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Scott and Mildred MacDonald Photograph Collection With digital objects
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Firefighters - 1913

Firefighters at the "halfway" between Upper Squamish and Cheekye. Paid $0.25 / hour.

Seated far left, Mr Morbray (fire warden); seated left with white hat, Oswald (Ozzie) Ray; far right seated on bench, Charles Sherman Schoonover; seated next to him, Paul Sellons; standing far right, Compton Reade.

In front of logging locomotive

Left to right: Harry Brightbill, Sainsbury (cook), Amedy Levesque in front of logging locomotive, 1910-1013.

Amedy Levesque and his partners, Leviolette, McIntyre, and Levesque Co. ("The French Boys") were the first to use high rigging extensively in the valley. To rig a 70 foot high spruce tree, Arthur McIntyre would go up the tree, no spures, and chop off branches as he went. When he was tired, Amedy Levsque went up, finished chopping off the branches, topped the tree, and hung the two guy lines and blocks.

The Chief

"The Chief" photographed in 1912 from the home of E.D. Reeves, the first telegraph operator in Squamish.

This granite monolith is approximately 700 metres high and is second only to Gibraltar in size. It is so named because its outline against the sky forms the profile of a sleeping Indian chief. The profile of a chief's face can also be seen in the rock.

Elvira Schoonover with Billy Goat

Elvira Schoonover with "Billy Goat". Picture taken where present Easter Seal Camp stands.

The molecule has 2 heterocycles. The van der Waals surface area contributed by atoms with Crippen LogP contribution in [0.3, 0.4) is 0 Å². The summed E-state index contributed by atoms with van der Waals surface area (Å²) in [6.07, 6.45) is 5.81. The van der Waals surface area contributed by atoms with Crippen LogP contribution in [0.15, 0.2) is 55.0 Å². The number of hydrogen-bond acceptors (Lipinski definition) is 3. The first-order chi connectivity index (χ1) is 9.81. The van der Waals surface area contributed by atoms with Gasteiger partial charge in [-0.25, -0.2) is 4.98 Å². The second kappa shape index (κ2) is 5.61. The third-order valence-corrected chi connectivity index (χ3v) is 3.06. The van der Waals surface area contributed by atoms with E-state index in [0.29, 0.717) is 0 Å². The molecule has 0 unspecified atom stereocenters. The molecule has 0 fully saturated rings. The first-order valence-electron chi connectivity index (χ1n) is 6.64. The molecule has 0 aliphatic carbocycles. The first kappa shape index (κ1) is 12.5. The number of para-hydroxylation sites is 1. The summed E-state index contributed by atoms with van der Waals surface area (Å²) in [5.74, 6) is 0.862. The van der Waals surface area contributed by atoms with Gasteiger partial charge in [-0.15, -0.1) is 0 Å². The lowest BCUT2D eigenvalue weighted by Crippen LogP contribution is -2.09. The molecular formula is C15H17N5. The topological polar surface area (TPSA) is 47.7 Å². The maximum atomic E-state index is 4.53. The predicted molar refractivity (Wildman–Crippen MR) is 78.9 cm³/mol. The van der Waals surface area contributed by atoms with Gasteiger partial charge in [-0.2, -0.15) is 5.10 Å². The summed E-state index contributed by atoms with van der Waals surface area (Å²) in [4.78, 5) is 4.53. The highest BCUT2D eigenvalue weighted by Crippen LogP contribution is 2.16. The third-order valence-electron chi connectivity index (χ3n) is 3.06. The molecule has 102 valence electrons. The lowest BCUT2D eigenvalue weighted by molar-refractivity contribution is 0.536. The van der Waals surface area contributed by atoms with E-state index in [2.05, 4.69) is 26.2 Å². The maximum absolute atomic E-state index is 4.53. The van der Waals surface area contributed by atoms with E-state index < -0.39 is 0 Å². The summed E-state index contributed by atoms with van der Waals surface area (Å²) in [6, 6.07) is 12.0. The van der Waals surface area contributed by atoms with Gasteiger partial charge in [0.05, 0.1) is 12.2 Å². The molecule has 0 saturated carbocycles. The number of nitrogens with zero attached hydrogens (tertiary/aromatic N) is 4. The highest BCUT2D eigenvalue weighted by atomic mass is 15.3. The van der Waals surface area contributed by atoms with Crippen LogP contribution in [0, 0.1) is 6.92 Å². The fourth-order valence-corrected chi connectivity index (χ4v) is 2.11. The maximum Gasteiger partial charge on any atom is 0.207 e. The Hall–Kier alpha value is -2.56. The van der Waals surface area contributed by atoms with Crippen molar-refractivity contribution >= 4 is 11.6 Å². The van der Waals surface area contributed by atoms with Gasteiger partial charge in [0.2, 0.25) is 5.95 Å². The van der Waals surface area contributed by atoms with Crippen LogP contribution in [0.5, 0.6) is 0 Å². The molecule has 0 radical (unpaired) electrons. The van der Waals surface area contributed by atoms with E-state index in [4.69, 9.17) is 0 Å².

Elvira's husband brought home an orphaned kid goat one day and Elvira raised it on the bottle. It became quite tame but as it grew it became a loving nuisance. The Schoonovers didn't know where to put it until an ad for "wild" animals in a Vancouver paper gave them an "out". An answer brought the agent for a noble English lord to Schoonover Manor and soon Big Billy was part of the Duke of Bedford's estate.

Steam donkey along Cheekye at Yapp's Logging Camp

Squamish Timber Company's yarding donkey.

In 1907, Allan Newton Barbour and his brother Charles came to Squamish and logged using 6 yoke of oxen and took out six 24' logs a "turn" (load). The area logged was near the PGE Shops (by Castle's Crossing), across the river rom the shops, on the Burnt Ground near the cemetery, at Paradise Valley, and about five miles north of Cheekye. 2 to 20 men were employed. It was customary to log close to the river so the logs just had to be dragged into the river and floated to the Howe Sound where they were picked up by the Powell River company tugs and taken up to their mills. Log jams were broken up by men in canoes. Mr McComb was the first to tow logs down the river in a boat. The Barbours would later sell out to Mr Yapp. Mr Yapp's Squamish Timber Company was incorporated on March 21, 1907. In 1910, the Yapp Company cleared the Cheekye area. A steam donkey would haul the logs 400 feet and then an 8 horse team hauled them 1/2 mile on a skid road. Another donkey, called a roader, took the logs to the river. Here the logs followed a log trough. Instead of chokers, logging dogs were used. When the Howe Sound Northern Railway came into Cheakamus, the Yapp company used the train to transport logs to the booming grounds at Squamish. In 1911, a company owned by Mr Lamb took over the Yapp stand of timber.

In 1912, Arthur McIntyre, Fidolle Laviolette, Amedy Levesque, and George Laviolette ("The French Boys") won a steam donkey from Al Barbour in a poker game. Barbour had refused to sell it to them earlier. Mr Barbour went back to logging with horses hauling the timber out on skid roads until he could afford another donkey. The boys formed a partnership called the Laviolette, McIntyre, and Levesque Logging Co.

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